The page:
Photos and VideosMore Photos and Videos
Forensic chemist Dr. Bruce McCord of Florida International University discusses the new test he has developed to determine if someone has fired a particular gun.
In the constant battle to stay a step ahead of criminals, police sometimes rely on scientific breakthroughs.
From the discovery of fingerprints to DNA analysis to ballistics testing of guns, the police crime lab has always been an integral part of solving crimes. Now the latest breakthrough is happening here in South Florida, at a chemistry lab on the Florida International University campus.
"Newly developed technology known as ultra-high performance liquid chromatography coupled to electro-spray mass spectrometry," said Dr. Bruce McCord, speaking a language familiar only to those in his field, forensic chemistry.
Basically, McCord has developed a new test to determine if someone has fired a particular gun. Tests like that already exist, but they rely on heavy metals in gunpowder, like lead, antimony, and barium being detected on a suspect's hands. As McCord explains, the gun industry is moving away from using lead in gunpowder, so a new test had to be found to detect the newer gunpowders being used in today's bullets.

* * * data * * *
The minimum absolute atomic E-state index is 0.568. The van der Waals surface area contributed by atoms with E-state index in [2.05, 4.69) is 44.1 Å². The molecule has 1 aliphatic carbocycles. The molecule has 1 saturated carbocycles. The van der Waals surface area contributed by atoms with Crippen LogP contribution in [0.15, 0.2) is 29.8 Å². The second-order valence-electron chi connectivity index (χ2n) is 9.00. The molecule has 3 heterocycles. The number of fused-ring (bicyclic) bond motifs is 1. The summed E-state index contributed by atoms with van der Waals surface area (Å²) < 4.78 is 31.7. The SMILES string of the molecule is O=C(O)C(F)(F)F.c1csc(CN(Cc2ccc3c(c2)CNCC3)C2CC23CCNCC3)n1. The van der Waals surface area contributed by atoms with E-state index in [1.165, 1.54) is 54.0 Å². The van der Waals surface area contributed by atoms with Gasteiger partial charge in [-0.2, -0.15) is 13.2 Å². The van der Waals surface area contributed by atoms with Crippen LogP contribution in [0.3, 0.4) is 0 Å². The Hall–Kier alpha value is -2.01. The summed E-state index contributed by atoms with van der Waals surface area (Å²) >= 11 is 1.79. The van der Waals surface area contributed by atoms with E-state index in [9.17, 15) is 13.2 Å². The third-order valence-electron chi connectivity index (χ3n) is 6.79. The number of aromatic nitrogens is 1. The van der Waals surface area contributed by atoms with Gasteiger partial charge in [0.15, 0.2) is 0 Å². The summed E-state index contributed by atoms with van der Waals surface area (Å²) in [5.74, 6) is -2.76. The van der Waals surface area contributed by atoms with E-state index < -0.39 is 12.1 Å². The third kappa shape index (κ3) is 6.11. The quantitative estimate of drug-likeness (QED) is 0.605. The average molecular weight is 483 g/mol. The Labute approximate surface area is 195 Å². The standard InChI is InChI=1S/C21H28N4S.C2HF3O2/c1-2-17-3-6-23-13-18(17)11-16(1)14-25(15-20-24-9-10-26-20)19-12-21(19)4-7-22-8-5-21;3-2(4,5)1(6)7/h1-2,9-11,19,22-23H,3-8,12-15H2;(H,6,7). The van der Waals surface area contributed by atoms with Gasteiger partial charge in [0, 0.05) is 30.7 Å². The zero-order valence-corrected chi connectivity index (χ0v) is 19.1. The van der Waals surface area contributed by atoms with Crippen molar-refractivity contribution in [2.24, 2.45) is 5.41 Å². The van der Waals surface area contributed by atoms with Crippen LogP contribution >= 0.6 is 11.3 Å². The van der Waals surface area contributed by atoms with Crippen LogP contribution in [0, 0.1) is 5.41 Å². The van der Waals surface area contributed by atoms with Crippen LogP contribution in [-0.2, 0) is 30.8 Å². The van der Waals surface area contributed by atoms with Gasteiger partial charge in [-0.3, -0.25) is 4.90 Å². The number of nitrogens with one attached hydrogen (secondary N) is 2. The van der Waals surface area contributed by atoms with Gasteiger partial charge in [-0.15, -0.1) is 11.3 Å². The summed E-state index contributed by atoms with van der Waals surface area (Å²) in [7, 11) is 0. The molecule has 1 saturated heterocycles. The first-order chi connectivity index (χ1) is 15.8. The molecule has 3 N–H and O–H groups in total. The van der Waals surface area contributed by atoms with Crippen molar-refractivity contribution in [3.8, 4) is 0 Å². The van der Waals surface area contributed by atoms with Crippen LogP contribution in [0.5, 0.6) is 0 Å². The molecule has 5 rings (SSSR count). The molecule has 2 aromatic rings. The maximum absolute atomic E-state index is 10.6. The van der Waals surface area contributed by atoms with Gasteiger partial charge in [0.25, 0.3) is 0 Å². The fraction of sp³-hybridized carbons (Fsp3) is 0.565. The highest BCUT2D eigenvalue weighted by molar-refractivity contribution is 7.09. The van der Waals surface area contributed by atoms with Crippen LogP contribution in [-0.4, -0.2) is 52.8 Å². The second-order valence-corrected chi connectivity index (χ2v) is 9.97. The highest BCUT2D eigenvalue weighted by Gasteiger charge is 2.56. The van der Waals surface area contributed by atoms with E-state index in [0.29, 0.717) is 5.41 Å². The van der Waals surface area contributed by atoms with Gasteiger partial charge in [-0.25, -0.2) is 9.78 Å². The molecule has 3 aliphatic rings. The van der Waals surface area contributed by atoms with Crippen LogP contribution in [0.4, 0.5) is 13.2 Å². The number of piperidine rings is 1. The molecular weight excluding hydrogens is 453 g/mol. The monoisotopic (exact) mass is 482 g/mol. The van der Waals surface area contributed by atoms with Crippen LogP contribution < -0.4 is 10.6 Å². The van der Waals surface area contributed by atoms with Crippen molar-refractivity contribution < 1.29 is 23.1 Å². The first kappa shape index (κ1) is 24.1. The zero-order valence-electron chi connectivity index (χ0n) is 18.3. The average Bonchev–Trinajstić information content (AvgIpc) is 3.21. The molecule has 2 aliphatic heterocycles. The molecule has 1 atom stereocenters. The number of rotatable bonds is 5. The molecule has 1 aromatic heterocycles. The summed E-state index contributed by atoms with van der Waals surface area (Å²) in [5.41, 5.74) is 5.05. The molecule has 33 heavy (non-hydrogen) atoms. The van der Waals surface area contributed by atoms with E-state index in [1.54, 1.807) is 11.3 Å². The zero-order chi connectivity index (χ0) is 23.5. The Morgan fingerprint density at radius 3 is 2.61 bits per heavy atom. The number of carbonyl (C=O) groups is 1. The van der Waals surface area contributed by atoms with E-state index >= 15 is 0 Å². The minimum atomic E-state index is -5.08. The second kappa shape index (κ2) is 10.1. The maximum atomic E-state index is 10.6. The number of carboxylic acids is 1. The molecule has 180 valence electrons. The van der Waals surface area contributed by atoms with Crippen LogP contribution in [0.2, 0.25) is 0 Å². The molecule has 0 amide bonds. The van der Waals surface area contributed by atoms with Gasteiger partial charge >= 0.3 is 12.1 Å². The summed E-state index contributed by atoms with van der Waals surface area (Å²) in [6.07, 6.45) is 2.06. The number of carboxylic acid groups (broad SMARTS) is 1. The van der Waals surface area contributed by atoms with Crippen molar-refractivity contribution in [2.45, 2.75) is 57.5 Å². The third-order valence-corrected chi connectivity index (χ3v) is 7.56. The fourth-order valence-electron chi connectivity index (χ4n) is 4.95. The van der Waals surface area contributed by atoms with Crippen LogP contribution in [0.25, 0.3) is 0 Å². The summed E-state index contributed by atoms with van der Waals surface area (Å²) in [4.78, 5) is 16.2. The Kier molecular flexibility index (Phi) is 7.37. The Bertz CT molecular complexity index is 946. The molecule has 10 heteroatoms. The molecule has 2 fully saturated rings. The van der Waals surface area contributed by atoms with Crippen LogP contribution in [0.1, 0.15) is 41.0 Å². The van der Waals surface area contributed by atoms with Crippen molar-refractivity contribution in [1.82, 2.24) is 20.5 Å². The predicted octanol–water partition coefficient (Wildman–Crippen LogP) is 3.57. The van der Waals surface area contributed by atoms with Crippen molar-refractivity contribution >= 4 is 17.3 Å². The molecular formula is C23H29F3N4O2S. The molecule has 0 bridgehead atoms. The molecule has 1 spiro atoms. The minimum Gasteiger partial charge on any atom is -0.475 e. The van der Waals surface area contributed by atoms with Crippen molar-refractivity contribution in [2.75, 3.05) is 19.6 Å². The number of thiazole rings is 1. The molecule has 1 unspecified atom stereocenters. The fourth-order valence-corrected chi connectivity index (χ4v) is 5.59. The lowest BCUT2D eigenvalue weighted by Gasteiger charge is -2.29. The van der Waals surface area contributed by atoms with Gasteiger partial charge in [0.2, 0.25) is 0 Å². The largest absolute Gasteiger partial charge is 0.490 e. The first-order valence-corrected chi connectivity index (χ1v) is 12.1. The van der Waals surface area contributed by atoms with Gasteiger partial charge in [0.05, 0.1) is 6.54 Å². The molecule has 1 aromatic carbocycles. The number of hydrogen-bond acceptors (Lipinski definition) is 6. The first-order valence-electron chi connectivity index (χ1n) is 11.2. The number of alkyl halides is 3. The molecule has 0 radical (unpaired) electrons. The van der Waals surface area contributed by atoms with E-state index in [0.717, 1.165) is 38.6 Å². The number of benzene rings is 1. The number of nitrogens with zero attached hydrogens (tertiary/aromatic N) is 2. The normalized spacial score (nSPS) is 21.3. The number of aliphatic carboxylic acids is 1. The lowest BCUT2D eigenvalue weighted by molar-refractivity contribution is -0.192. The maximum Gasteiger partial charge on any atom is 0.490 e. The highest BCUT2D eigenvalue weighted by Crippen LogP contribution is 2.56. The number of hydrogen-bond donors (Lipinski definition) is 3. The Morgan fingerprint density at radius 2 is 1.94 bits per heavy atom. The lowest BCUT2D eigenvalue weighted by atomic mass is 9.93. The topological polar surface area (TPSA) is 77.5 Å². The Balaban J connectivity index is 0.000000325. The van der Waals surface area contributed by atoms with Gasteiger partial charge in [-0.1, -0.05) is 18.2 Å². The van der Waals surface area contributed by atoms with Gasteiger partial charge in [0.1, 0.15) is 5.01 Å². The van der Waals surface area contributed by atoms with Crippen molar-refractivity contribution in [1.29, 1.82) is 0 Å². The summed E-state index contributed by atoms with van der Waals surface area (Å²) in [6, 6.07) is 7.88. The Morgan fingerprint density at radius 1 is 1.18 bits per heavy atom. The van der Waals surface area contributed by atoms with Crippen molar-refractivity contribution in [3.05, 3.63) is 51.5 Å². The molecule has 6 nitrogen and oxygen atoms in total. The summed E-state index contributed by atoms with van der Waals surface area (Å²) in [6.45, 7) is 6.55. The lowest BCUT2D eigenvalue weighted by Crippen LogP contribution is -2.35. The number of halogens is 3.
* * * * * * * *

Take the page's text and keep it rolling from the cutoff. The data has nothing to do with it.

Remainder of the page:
"Our test is an alternate procedure and in some cases, if there isn't any lead in the primer or powder, it might be the only way to determine if someone fired a gun," said McCord.
The FIU test is done the same way as the current test: a suspect's hand is swabbed, and then the swab is analyzed. That's where there's a difference: McCord's procedure utilizes more advanced technology to search for different components in lead-free gunpowder.
"When these kinds of incidents occur," McCord says, speaking about gunshot crimes, "there's always a victim who would like to have an answer to what happened to them, and if we can provide some assistance to them and help law enforcement, we're very happy."
The procedures being developed at FIU aren't yet being used to catch criminals, but McCord is confident that one day soon, his techniques will be standard tools in crime labs around the world.